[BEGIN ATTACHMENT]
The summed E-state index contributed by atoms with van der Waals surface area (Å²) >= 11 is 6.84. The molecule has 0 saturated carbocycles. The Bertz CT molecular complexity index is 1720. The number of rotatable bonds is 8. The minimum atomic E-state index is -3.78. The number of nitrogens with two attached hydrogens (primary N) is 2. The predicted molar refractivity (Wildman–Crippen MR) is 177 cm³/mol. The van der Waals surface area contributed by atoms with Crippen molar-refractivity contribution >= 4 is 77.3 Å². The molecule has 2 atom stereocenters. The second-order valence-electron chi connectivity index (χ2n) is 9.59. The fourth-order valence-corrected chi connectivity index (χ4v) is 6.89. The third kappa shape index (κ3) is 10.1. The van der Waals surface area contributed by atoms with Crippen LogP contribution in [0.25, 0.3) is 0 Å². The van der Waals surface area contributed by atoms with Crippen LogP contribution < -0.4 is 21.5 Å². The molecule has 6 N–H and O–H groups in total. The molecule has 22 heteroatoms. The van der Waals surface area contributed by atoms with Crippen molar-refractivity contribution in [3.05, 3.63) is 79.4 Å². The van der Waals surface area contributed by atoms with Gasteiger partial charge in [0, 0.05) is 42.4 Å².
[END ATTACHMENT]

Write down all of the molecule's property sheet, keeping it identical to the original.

The summed E-state index contributed by atoms with van der Waals surface area (Å²) >= 11 is 6.84. The molecule has 0 saturated carbocycles. The Bertz CT molecular complexity index is 1720. The number of rotatable bonds is 8. The minimum atomic E-state index is -3.78. The number of nitrogens with two attached hydrogens (primary N) is 2. The predicted molar refractivity (Wildman–Crippen MR) is 177 cm³/mol. The van der Waals surface area contributed by atoms with Crippen molar-refractivity contribution >= 4 is 77.3 Å². The molecule has 2 atom stereocenters. The second-order valence-electron chi connectivity index (χ2n) is 9.59. The fourth-order valence-corrected chi connectivity index (χ4v) is 6.89. The third kappa shape index (κ3) is 10.1. The van der Waals surface area contributed by atoms with Crippen LogP contribution in [0.25, 0.3) is 0 Å². The van der Waals surface area contributed by atoms with Crippen LogP contribution < -0.4 is 21.5 Å². The molecule has 6 N–H and O–H groups in total. The molecule has 22 heteroatoms. The van der Waals surface area contributed by atoms with Crippen molar-refractivity contribution in [3.05, 3.63) is 79.4 Å². The van der Waals surface area contributed by atoms with Gasteiger partial charge in [0, 0.05) is 42.4 Å².